As for new direction, I have begun writing songs for the next record, and although it is early in the process, there is a definite rural influence to which I think many will relate.

ToA: What's it been like taking these new songs to audiences? What’s the response been so far to them? Have audiences in different parts of the country embraced them in different ways?

Sekhani: The response has been great! People are smiling back at us on-stage which is always a good sign. All of the little details about an audience vary.

The show's time, day of the week and proximity to payday are all factors that influence an audience's enthusiasm and attitude.

At a recent show in West Texas, people danced for most of the show. We could tell the crowd wanted to get to know us, and once they felt comfortable with our music, they let loose on the dance floor. It was great to see.

ToA: Getting the word out about your work is always something musicians tell me is a tough part of the job. What keeps you motivated in that regard, what keeps the fire under you to hit the road and get the word out?

Sekhani: The fire under me is my love for this job. I really enjoy every aspect of singing and performing, and that's what keeps me going. Writing and recording are fun and fulfilling, but being able to share what I do with audiences and listeners is my true motivator. I love what I do and I enjoy sharing that love with others.

ToA: What do you want someone to take away from your music, what's the imprint you want to leave on an audience member or a listener?

Sekhani: First and foremost, I want my music to resonate with people. I want both live audiences and people hearing the CD and songs to enjoy the lyrics and sound equally. I want people to have a great time, and I want my music to be part of that great time. I want the gigs to be fun, a real release from the stresses of life, and I want the record to be one that people want to hear over and over again.

Hopefully, listeners will find some of themselves in the music. I think that if you listen, you will find we are not that different.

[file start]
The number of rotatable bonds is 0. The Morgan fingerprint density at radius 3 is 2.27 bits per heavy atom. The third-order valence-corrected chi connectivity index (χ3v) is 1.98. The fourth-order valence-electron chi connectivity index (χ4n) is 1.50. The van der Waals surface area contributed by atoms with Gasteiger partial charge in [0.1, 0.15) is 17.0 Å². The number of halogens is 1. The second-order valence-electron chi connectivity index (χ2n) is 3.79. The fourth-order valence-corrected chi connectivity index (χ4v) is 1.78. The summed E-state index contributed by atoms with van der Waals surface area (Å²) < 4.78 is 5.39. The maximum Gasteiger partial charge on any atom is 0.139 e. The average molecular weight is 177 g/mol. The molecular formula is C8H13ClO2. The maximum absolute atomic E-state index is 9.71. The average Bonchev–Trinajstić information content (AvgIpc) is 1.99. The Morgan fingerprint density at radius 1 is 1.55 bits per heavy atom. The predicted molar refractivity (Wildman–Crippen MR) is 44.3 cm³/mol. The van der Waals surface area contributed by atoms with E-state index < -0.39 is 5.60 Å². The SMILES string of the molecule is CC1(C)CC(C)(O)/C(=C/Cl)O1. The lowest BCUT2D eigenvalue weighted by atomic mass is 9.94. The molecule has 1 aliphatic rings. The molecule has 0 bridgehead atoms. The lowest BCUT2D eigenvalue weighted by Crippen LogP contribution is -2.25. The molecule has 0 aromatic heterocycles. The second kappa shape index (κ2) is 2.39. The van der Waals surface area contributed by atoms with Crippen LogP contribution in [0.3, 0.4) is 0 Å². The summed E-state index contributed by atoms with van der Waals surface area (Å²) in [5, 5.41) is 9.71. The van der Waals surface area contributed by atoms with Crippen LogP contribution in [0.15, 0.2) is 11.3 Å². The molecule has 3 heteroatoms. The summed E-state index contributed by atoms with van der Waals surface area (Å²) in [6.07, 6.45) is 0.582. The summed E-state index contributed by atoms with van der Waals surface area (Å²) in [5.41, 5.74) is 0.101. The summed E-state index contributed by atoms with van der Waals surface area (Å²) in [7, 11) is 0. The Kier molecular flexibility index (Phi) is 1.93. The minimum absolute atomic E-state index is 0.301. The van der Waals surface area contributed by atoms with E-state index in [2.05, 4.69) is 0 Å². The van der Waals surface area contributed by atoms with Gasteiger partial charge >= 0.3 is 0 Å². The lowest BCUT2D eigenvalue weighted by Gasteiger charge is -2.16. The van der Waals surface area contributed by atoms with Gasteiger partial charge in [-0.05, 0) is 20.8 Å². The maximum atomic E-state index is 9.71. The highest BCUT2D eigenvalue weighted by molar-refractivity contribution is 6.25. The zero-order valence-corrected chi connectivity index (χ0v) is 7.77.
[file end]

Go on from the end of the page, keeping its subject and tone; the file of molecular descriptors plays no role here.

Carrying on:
- The Times of Acadiana


Two Minute Sinatra S/T
Two Minute Sinatra evaporate.
Parade Life* In Ten Songs or Less
Kevin Sekhani Sumner Street 2009



Kevin Sekhani, a native of Lafayette, Louisiana, having worked as the front man for such diverse bands as Radio Thieves, Two Minute Sinatra and Parade for the better part of two decades, recently released his first solo album. The result, Sumner Street, is a 13 song tribute to Kevin's Louisiana heritage represented by an exuberant spirit and affection for southern sounds and South Louisiana traditions.

Joining Kevin in the studio for the Sumner Street sessions is a host of Louisiana musicians including Andrew Duplantis (Son Volt, Jon Dee Graham), Blake Simon (Mike Dean Band and local troubadour Drew Landry), Rounding out the lineup are seasoned musicians and friends Michael Ramos(John Mellencamp, Patty Griffin, Los Lonely Boys) and Warren Hood (The Waybacks, Warren Hood & The Hoodlums).

Evocative songs such as "Carol Ann" and "Oilfield Tan" (a nod to the Louisiana oilfield worker) are dripping with moss, delivering you right to the levee at Henderson Swamp, while "Ballad of a Lonely Clown" and "Jimmy" would feel at home on the Grand Ole Opry stage.

Sumner Street earned a ballot spot for nomination in the 2009 GRAMMY® Best Americana Album category alongside the likes of Bob Dylan, John Mellencamp, Wilco, Willie Nelson and other notable artists.

Kevin has just completed recording and is preparing to release the follow-up to Sumner Street, the mischievously titled Cheatin' Time. Cheatin' Time, another slice of South Louisiana-infused Americana, was co-produced by Kevin and frequent collaborator Michael Ramos.

The new album picks up, thematically, where Sumner Street left off telling stories and lyrically painting pictures of sugar cane harvesting, salvation, and small town life. Both Sumner Street and Cheatin'Time are a rich, organic blend of alternative country-style Americana and pop. Textured with fiddle, accordion and Dobro, both albums showcase Kevin's Louisiana roots both musically and lyrically.

With a live show that is a dynamic mix of country, rock and soul, this live show is ideal for both the smallest of stages and largest of festivals.


Kelly Miller


Shelly Dupré
410 Communications